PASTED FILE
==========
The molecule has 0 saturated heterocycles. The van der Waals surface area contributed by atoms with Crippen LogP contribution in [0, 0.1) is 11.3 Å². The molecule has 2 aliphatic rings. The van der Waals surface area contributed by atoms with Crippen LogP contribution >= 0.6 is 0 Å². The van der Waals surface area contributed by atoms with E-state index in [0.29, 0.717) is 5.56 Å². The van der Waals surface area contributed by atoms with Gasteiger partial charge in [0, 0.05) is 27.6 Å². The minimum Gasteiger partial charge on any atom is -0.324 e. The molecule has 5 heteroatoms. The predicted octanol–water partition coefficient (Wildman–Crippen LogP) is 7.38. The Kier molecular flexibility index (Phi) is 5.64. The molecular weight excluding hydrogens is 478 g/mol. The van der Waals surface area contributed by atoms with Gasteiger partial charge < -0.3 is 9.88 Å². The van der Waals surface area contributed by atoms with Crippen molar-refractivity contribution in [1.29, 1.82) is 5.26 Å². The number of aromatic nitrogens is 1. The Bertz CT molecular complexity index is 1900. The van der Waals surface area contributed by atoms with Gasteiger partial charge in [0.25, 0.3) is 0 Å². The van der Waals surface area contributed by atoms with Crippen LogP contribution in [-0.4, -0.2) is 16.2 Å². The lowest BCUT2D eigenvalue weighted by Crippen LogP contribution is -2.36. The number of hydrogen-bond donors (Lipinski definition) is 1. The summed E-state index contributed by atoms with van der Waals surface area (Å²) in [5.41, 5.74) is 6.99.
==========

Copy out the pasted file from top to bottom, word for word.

The molecule has 0 saturated heterocycles. The van der Waals surface area contributed by atoms with Crippen LogP contribution in [0, 0.1) is 11.3 Å². The molecule has 2 aliphatic rings. The van der Waals surface area contributed by atoms with Crippen LogP contribution >= 0.6 is 0 Å². The van der Waals surface area contributed by atoms with E-state index in [0.29, 0.717) is 5.56 Å². The van der Waals surface area contributed by atoms with Gasteiger partial charge in [0, 0.05) is 27.6 Å². The minimum Gasteiger partial charge on any atom is -0.324 e. The molecule has 5 heteroatoms. The predicted octanol–water partition coefficient (Wildman–Crippen LogP) is 7.38. The Kier molecular flexibility index (Phi) is 5.64. The molecular weight excluding hydrogens is 478 g/mol. The van der Waals surface area contributed by atoms with Gasteiger partial charge < -0.3 is 9.88 Å². The van der Waals surface area contributed by atoms with Crippen molar-refractivity contribution in [1.29, 1.82) is 5.26 Å². The number of aromatic nitrogens is 1. The Bertz CT molecular complexity index is 1900. The van der Waals surface area contributed by atoms with Gasteiger partial charge in [0.25, 0.3) is 0 Å². The van der Waals surface area contributed by atoms with Crippen LogP contribution in [-0.4, -0.2) is 16.2 Å². The lowest BCUT2D eigenvalue weighted by Crippen LogP contribution is -2.36. The number of hydrogen-bond donors (Lipinski definition) is 1. The summed E-state index contributed by atoms with van der Waals surface area (Å²) in [5.41, 5.74) is 6.99.